In just a few years, cybersecurity has gone from being a fringe topic that is just discussed by specialists to becoming a top-of-mind concern for entire organizations and a regular breaking news topic in the media. 

 

With a growing understanding of the importance of cybersecurity, it is natural that more and more business are asking how this will affect their processes and workflows. Terms like “Zero Trust” and “Least Privileged Access” have become more well-known. In this article, we will give  you an overview of what the ever-growing importance of security means in an Azure Integration Services context. 

 

Security evolution 

 

Historically, the objective of IT security capabilities were to defend the network. Today we have seen a shift in the security perimeter from the network to identity.  

“Security is less about defending your network and more about defending your data, as well as apps and users.” (Source: Microsoft). 

 

As the number of security threats increases, it is now becoming necessary to prioritize and move security closer to data, apps and users that are important or critical to your company, rather than spreading all your security resources thin by trying to protect the entire network.   

 

Zero Trust 

 

A myriad of devices, such as computers, tablets and sensors, have access to your company's systems. A Zero Trust approach assumes that all of these access points pose a risk, and that external security may be compromised. This means that each and every access to your systems must be verified and authenticated.  

 

“Zero Trust is a security model that assumes breach and verifies each request as though it originated from an uncontrolled network. With Zero Trust, we move away from a trust-by-default perspective to a trust-by-exception one.” (Source: Microsoft

 

When considering these topics in an Azure Integration Services context, it is natural to pay closer attention to the offerings related to identity management. From an integration perspective, the Microsoft Identity Platform is used in several ways.  

 

It treats identity as the primary security perimeter, centralizing identity management, and it employs role-based access control (Azure RBAC) adhering to the principles of least privilege. We also encourage the use of managed identities whenever possible.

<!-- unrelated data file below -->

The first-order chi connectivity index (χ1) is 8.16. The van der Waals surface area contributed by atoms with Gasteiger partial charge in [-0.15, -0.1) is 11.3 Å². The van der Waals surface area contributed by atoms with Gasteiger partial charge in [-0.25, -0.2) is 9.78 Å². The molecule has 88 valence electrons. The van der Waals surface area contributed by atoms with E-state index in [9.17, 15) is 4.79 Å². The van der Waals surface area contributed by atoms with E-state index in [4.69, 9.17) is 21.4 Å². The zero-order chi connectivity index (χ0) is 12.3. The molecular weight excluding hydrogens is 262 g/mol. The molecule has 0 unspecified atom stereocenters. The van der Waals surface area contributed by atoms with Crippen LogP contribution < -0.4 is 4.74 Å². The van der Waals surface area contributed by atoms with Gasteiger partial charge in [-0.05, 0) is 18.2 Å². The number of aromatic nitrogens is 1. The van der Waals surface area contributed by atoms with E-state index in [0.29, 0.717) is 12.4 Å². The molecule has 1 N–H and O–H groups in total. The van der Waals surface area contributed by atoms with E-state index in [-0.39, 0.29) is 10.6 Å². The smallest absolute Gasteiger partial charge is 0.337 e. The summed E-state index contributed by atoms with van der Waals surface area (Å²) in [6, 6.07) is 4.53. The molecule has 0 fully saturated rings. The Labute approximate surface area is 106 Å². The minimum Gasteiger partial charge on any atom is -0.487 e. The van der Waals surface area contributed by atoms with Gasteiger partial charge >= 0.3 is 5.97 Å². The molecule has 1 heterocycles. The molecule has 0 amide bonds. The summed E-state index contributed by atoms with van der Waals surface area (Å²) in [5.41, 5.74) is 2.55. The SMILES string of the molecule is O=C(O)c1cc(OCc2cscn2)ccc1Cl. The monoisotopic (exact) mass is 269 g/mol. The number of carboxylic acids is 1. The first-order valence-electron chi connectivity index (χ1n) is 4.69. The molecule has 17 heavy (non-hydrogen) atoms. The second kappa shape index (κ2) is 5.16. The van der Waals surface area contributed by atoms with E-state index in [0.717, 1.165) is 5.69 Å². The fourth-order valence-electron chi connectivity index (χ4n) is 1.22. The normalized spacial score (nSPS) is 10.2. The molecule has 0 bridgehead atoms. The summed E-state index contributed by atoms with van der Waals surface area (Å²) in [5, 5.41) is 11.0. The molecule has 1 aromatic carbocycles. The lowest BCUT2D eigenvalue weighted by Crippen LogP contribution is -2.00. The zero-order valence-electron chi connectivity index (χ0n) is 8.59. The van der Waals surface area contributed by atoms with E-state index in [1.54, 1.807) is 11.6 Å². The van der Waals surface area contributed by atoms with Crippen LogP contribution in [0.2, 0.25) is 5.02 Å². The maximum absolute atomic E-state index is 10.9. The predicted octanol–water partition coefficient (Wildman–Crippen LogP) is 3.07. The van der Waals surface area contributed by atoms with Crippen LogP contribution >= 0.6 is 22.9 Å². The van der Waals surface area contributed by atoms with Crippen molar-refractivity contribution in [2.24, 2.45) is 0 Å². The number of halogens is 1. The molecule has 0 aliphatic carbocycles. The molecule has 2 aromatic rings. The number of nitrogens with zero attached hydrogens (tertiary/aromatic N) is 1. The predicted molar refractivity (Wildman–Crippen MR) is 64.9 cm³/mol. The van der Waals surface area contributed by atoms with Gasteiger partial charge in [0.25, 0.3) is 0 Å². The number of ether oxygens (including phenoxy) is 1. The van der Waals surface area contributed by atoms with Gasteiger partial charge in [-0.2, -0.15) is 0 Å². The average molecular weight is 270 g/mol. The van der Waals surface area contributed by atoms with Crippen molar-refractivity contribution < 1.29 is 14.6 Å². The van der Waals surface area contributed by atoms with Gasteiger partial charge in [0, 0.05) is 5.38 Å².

Additionally, we recommend following the Microsoft Azure Well-architected Framework and adhering to Azure Security baselines. This comprehensive approach ensures a robust and secure identity management system within the Azure environment. 

 

Network Segmentation 

 

The next step with this approach to security is Network Segmentation. This works by isolating different parts of the network to limit that damage that a security breach can cause, as one breach only gives access to a limited part of the network rather than to all of it.  

 

Together, Network Segmentation and Zero Trust-approaches within the individual segment create a strong defense against security threats.  

 

“By segmenting your network and applying Zero Trust principles to each segment, you can create a multi-layered defense that is tough for cybercriminals to penetrate”.  (Source: Brian Haugli) 

 

Depending on the industry you are in, there will be different compliance requirements that you will need to consider when granting rights and access within your projects. While always living up to regulatory requirements, you will need to strike a balance between features that can increase security, while still sticking to what is considered best practice without adding unnecessary complexity.  

 

Securing your Azure Integration Services set up 


As the security landscape has changed, and as we rely more and more on digital services across our society, it is clear that cybersecurity should be considered an investment rather than an expense.  

 

The security of infrastructure depends on the proper configuration and deployment of your resources. This is true for both cloud and on-premise resources. And while cybersecurity might seem a huge and complex topic, Microsoft has quite a lot of offerings and recommendations that can help you ensure a proper level of protection. Microsoft Defender for Cloud recommendations identify the steps that you can take to secure your Azure environment, such as creating centralized policy management and summarizing your security posture based on the security recommendations. (Source: Microsoft)

 

Cybersecurity must, however, be top-of-mind when building in the Microsoft Cloud, but few companies will have sufficient internal resources to keep track of the threats they face. With this in mind, you should seek a partner with the experience and insight to help you build secure integrations or to make a security assessment of your existing integrations.  
 
In a world of increasing online threats, cybersecurity is a must-do investment. 

 

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By Morten Reeslev, Partner Technical Architect and Torben Mosgaard Philippsen, Integration Architect, Cepheo. 

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Mail: jhummelgaard@cepheo.com